Les Murray Critical Advanced Essay

Topics: Urban culture, City, Rural area Pages: 5 (1759 words) Published: January 7, 2011
Some say that every text has a use by date and whereas some believe that every text is dateless. The idea that every text has its use by date is incorrect, and in this essay, we will argue against this idea. If a text is written from a long period of time ago it does not mean that it still won’t be interesting today, as the events and themes used in the text can still be relevant to today’s time. And these texts are what we can call universal. A universal text allows us to compare, contrast and also reflect on the themes and context of the past to the current time. Hence, these texts provide us an understanding about a particular time by the themes, context or events mentioned in the text and we can therefore use these concepts as a reflection to the current time. Les Murray’s “An Absolutely Ordinary Rainbow” and “The Mitchells” are examples of texts that do not need a use by date. These two poems highlight major themes and are considered to be of relevance to today’s time.

Les Murray himself has embraced Catholicism and his religious perceptions have had a deep influence on much of his poetry. In his poem “An Absolutely Ordinary Rainbow”, it is evident that Les Murray’s religious insights have been mentioned significantly throughout the poem itself. The theme of religious awareness in the poem shows a division between the city and the rural people. In the first stanza of the poem in the lines of “... at Tattersalls, men look up from sheets of numbers, the Stock Exchange scribblers forget the chalk in their hands. And men with bread in their pockets leave the Greek Club...” describe the city people to be consumed with money. The setting of the poem is set in the city and this allows the reader to create some sort of city image in their mind. Through Murray’s use of descriptive words of the city people, furthermore creates the images of the busy day-to-day lives of urban society. If we were to use this insight and compare it to today’s time, we will see a similar representation between Murray’s time and the current time. In today’s society, there is still the same existence that had existed in Murray’s time, where the city is a place of busy working people and that everyone is self absorbed in their own worlds. The city is still considered to be a busy place where each individual have their own business to mind and their separate lives to live. One of the highlights of this poem, in reference to the argument that every text does not have a use by date, is that the poem has the relevant concept that society today still have, having said this, the way Murray describes the city people is true and we can relate his insight to our time.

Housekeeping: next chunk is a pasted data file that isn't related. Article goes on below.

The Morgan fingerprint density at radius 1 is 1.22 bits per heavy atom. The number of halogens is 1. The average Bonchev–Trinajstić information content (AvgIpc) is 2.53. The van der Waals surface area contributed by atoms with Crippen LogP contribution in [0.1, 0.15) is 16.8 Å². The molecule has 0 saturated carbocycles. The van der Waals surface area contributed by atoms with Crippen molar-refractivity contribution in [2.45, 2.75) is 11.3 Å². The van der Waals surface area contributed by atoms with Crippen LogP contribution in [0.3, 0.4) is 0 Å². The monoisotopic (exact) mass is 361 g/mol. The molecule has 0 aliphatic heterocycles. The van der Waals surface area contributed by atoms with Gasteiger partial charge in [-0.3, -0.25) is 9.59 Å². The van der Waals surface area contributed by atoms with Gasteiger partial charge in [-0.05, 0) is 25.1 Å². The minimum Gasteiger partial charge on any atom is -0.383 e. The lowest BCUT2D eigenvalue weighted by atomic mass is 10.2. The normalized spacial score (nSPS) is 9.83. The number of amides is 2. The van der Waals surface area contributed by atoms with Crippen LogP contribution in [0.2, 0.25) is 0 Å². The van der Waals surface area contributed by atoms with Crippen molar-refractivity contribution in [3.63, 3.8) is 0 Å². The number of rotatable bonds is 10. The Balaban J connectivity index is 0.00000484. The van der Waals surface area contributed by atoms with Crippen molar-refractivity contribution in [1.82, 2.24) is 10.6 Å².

The poem trails a clear division between the urban and rural life, Murray condemns the ways of the city life and through contrast with the country; he highlights the corruption of the city by being part of the contemporary lifestyle, advancements of technologies and their lack of spirituality. Hence, his insight of the city life is still evident in today’s time. The city people are still consumed with consumerism, modernisation and the introductions to new technology. Similarly to Murray’s insight of the rural life, the country people today are still living in simplicity and they are not much involved with the modernisation that city people have.

The major theme in the poem is religion and Murray explores the numinous. This poem is an example that shows a demonstration of Murray’s access to explore the supernatural within the ordinary through the weeping man. The tone in the first stanza is humorous though as further in the poem, the tone is shifted to create awareness about how the city people lack emotion and spirituality. As the crowds begin to increase, the event becomes a crisis of freedom as the weeping man has stepped outside the bounds of the city people’s normality. In his ‘pentagram of sorrow’ it suggests that his weeping is not understood, as the society lacks emotion and...
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